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The Spokesman-Review Newspaper
Spokane, Washington  Est. May 19, 1883

Commissioners to host public meetings on Spokane County budget

Spokane County Commissioners Josh Kerns and Al French hold a meeting Sept. 12, 2017, in the county’s Public Works Building. On Tuesday, Dec. 11, 2018, they voted to stop negotiating union contracts behind closed doors, drawing praise from open-government advocates and rebukes from union leaders. (Kathy Plonka / The Spokesman-Review)

The Spokane County Commissioners will host a series of community meetings to inform the public and gather input as they craft the county’s budget for 2019.

The first meeting, scheduled for Sept. 18, will focus on property value assessments and taxes, which are expected to rise significantly this year because of a state levy for schools.

The second meeting, on Oct. 9, will cover parks, roads and utilities. The third and final meeting, on Oct. 16, will cover public safety and the local justice system.

Each meeting will begin at 5:30 p.m. in the commissioners’ hearing room on the bottom floor of the Public Works Building, 1026 W. Broadway Ave.

After a review of the 2018 budget and an outlook for 2019, community members will have an opportunity to provide input, according to a news release. Each meeting will be recorded and shared on the county’s website and YouTube channel.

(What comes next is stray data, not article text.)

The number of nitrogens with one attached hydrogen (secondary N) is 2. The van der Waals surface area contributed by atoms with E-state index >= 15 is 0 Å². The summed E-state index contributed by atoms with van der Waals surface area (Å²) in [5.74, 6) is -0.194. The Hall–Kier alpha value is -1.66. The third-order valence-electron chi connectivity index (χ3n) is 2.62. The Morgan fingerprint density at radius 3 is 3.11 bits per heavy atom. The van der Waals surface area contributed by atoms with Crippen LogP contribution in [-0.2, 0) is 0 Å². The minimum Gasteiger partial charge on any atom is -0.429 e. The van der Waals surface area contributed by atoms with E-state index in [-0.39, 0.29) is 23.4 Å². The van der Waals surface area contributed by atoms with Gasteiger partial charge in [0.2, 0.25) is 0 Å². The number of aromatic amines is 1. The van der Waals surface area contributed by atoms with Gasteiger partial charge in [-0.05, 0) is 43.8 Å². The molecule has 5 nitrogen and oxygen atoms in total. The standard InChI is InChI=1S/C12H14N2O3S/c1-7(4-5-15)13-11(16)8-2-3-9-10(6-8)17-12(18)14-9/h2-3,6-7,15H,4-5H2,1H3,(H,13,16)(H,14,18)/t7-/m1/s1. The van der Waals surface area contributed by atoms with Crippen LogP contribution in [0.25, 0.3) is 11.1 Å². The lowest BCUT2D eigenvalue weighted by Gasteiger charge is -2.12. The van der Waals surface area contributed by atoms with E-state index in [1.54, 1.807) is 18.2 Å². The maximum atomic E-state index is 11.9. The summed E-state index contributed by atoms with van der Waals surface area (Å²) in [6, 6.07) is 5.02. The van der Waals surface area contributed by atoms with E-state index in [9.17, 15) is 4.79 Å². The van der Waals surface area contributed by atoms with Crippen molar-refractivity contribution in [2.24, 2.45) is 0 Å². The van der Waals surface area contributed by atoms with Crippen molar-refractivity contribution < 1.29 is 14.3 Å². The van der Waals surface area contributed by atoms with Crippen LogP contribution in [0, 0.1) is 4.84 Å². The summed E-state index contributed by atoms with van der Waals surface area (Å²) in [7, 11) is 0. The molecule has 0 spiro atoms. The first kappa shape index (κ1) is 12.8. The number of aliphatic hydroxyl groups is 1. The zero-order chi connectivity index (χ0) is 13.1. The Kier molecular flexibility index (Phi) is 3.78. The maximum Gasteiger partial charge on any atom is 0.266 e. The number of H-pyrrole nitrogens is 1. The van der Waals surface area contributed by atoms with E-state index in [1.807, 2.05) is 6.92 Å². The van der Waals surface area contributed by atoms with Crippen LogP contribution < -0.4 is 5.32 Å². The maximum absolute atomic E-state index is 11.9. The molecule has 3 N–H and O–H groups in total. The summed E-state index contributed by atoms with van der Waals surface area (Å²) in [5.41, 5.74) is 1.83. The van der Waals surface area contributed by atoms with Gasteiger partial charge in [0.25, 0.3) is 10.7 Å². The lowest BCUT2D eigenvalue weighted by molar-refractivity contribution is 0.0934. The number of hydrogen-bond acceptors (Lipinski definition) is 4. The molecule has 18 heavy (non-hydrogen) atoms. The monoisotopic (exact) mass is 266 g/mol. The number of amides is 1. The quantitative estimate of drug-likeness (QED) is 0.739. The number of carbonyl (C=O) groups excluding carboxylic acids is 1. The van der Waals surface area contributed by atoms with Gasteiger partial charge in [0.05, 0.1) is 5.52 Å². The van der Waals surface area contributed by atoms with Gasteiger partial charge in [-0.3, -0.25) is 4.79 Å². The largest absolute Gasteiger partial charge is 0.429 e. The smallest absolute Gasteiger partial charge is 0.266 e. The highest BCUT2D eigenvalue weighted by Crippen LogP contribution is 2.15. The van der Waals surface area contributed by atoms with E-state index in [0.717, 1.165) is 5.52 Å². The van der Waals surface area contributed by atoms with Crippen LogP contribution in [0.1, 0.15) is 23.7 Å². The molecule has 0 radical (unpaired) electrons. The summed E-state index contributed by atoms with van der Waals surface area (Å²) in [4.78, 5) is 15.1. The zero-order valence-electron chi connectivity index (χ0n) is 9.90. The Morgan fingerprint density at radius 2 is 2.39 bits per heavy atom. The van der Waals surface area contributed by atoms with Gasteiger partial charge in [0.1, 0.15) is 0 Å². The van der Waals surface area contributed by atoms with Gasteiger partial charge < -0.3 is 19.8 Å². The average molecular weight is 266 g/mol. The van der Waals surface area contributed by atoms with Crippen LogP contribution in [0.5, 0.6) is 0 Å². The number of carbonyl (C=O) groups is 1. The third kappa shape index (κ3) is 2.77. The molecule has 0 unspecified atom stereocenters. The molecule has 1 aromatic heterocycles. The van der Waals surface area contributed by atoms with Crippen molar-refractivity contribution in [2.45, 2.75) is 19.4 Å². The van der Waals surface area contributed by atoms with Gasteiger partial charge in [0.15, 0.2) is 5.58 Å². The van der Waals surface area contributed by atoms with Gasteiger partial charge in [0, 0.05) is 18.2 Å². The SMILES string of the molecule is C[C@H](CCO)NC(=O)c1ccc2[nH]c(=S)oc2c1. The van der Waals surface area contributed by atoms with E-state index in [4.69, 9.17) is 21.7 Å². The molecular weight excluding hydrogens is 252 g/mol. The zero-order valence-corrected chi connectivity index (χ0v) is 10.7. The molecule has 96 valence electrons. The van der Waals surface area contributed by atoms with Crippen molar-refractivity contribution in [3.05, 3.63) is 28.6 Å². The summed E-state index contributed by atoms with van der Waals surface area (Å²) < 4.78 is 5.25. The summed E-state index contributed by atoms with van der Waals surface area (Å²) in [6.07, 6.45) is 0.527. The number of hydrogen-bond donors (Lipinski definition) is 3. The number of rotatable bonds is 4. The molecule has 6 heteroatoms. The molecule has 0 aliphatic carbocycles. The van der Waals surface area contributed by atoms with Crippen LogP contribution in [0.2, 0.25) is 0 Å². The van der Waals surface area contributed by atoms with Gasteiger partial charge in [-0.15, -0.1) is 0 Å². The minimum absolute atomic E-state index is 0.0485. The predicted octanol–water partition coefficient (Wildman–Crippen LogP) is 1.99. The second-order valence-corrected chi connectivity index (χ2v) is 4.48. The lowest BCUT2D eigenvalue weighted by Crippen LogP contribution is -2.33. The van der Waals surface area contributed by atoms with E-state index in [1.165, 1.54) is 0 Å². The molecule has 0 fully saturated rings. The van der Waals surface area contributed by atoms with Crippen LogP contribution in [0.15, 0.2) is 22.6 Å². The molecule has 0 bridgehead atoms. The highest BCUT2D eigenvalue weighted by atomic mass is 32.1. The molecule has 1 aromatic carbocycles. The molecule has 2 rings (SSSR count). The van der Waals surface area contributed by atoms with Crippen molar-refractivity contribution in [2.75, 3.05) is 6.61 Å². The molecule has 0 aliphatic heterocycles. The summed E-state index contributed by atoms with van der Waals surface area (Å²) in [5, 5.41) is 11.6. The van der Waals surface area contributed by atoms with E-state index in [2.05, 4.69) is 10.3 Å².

The meetings are intended as a show of transparency following last year’s budgeting process, in which the county cut spending from the general fund to avert a $9.4 million shortfall. At the time, commissioners said the county had been hurting from declines in sales tax revenue and “unfunded mandates” from the Legislature and the state Supreme Court.

In the recent news release, however, Commissioner Al French said the situation has changed: “This year, we are on a better financial footing thanks to the adjustments that we made over the last year and a growing economy.”

During an interview last week, Commissioner Josh Kerns said he hopes to avoid raising the county’s property tax rate – a proposal he and French introduced to voters and then abandoned last year.

“My goal is for us to avoid that,” Kerns said, adding that strong sales tax revenue has reduced the county’s projected budget shortfall. “Our shortfall for next year continues to go down, like, every single month. It is incredible what our sales tax is doing right now.”